JR challenge launched by CPAG; CTRS residence restrictions

Council tax reduction – minimum local residence rule

CPAG is representing three vulnerable women in financial need who have been charged a higher rate of council tax by their local authority because they only recently moved into the area. The judicial review case is one of the first test cases on the extent of local authority’s powers and duties in setting up council tax reduction schemes.

Until 2013, people on low income used to be able to claim help with paying their council tax through council tax benefit. In April 2013, the Government abolished council tax benefit and replaced it with local schemes set up and run by local authorities. Each local authority must introduce a scheme specifying reductions in council tax for residents who are in financial need.

When Sandwell Council introduced its scheme, it included a rule, without prior consultation, excluding anyone from claiming a reduction in their council tax who has not lived in the borough continuously for the last two years. As a result, anyone who has recently moved into Sandwell borough must pay the full rate of council tax regardless of their income or ability to pay.

The Claimants are three vulnerable women who were living in a neighbouring borough, but lost their homes and had to move into Sandwell for compelling reasons. One left to escape domestic violence; another had to move following a bereavement; and the third was hospitalised after attempting suicide. Two of the women were originally born in Sandwell and have close relatives living there. They have all been refused a reduction because they do not meet Sandwell’s two year residency rule and are being forced to pay the full rate of council tax, which they cannot afford to pay. One of the Claimants has been threatened with bailiffs.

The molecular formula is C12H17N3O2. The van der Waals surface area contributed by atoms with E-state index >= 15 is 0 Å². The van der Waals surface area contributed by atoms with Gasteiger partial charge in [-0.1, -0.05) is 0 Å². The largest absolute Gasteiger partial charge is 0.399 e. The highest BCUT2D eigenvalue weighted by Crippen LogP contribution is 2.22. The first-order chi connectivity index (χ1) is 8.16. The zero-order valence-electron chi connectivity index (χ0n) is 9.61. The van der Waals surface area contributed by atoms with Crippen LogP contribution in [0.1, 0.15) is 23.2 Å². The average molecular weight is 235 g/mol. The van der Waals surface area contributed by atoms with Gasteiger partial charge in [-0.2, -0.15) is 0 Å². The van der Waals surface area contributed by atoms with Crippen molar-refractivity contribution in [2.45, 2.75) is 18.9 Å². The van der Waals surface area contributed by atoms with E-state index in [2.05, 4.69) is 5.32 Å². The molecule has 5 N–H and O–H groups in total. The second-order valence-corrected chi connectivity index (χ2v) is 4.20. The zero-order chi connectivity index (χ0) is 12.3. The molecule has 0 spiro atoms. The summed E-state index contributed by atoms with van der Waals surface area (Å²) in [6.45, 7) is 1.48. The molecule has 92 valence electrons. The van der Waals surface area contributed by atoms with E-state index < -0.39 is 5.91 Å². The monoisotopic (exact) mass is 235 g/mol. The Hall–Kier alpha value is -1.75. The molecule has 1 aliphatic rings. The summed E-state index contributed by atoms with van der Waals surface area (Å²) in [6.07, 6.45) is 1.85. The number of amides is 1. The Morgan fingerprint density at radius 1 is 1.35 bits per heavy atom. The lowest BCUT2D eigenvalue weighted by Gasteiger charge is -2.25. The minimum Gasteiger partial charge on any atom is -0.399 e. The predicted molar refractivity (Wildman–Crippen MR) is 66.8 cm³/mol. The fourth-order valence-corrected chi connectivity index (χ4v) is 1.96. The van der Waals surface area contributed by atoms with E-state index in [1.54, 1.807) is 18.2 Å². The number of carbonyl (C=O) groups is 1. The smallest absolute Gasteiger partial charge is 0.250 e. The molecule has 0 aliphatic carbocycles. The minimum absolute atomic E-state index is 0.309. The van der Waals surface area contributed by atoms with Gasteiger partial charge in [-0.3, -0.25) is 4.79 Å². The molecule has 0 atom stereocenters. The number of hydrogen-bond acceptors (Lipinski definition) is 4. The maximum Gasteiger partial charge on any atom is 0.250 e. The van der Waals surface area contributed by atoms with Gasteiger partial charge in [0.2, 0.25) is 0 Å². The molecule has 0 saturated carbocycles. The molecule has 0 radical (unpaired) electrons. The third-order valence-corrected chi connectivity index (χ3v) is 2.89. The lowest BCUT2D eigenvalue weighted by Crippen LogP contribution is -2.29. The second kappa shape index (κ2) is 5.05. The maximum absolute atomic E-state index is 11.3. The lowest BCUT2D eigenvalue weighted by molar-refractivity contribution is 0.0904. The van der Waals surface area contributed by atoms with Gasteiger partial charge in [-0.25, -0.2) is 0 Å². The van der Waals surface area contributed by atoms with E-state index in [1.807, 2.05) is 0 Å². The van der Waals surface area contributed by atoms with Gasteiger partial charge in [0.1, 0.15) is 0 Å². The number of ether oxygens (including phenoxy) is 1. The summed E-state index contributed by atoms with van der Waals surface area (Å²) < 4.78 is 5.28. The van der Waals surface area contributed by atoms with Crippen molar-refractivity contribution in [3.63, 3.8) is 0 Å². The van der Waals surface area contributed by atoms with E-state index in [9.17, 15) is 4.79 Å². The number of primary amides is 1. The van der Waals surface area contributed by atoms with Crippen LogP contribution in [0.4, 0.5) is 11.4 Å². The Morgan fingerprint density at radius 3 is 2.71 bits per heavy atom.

CPAG is arguing that the two year residency rule in Sandwell’s council tax reduction scheme is unlawful under the Local Government and Finance Act 1992 and under anti-discrimination laws and that Sandwell Council failed to consult properly or comply with its equality duties.

The case will be heard in the High Court in Birmingham on 23 and 24 July 2014.